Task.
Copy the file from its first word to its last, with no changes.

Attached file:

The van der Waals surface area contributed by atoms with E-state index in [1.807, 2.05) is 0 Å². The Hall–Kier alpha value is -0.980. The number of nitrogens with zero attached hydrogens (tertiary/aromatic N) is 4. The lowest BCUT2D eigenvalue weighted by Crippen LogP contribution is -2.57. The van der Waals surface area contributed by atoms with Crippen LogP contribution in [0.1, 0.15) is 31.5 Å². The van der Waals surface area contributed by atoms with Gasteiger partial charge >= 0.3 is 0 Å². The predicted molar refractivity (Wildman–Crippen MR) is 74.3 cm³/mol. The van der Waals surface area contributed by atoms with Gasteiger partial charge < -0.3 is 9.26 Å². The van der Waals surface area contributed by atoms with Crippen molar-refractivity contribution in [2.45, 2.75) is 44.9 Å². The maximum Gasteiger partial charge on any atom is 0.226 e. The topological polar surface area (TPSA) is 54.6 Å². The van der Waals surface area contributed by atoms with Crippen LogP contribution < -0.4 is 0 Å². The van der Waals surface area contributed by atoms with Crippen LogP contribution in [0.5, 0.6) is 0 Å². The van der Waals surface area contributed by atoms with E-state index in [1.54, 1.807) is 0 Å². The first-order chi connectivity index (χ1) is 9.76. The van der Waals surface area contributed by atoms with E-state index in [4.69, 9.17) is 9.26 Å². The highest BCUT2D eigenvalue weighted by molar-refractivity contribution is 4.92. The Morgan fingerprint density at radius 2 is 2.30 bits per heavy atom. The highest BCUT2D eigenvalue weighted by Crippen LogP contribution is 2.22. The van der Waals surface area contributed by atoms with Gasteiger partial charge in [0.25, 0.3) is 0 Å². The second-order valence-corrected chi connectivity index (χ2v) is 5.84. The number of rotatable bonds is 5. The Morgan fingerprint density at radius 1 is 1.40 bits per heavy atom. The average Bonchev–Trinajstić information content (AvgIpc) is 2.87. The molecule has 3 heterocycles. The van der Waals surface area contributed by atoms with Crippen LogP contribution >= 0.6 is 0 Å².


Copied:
The van der Waals surface area contributed by atoms with E-state index in [1.807, 2.05) is 0 Å². The Hall–Kier alpha value is -0.980. The number of nitrogens with zero attached hydrogens (tertiary/aromatic N) is 4. The lowest BCUT2D eigenvalue weighted by Crippen LogP contribution is -2.57. The van der Waals surface area contributed by atoms with Crippen LogP contribution in [0.1, 0.15) is 31.5 Å². The van der Waals surface area contributed by atoms with Gasteiger partial charge >= 0.3 is 0 Å². The predicted molar refractivity (Wildman–Crippen MR) is 74.3 cm³/mol. The van der Waals surface area contributed by atoms with Gasteiger partial charge < -0.3 is 9.26 Å². The van der Waals surface area contributed by atoms with Crippen molar-refractivity contribution in [2.45, 2.75) is 44.9 Å². The maximum Gasteiger partial charge on any atom is 0.226 e. The topological polar surface area (TPSA) is 54.6 Å². The van der Waals surface area contributed by atoms with Crippen LogP contribution < -0.4 is 0 Å². The van der Waals surface area contributed by atoms with Crippen LogP contribution in [0.5, 0.6) is 0 Å². The van der Waals surface area contributed by atoms with E-state index in [1.54, 1.807) is 0 Å². The first-order chi connectivity index (χ1) is 9.76. The van der Waals surface area contributed by atoms with E-state index in [4.69, 9.17) is 9.26 Å². The highest BCUT2D eigenvalue weighted by molar-refractivity contribution is 4.92. The Morgan fingerprint density at radius 2 is 2.30 bits per heavy atom. The highest BCUT2D eigenvalue weighted by Crippen LogP contribution is 2.22. The van der Waals surface area contributed by atoms with Gasteiger partial charge in [0.25, 0.3) is 0 Å². The second-order valence-corrected chi connectivity index (χ2v) is 5.84. The number of rotatable bonds is 5. The Morgan fingerprint density at radius 1 is 1.40 bits per heavy atom. The average Bonchev–Trinajstić information content (AvgIpc) is 2.87. The molecule has 3 heterocycles. The van der Waals surface area contributed by atoms with Crippen LogP contribution >= 0.6 is 0 Å².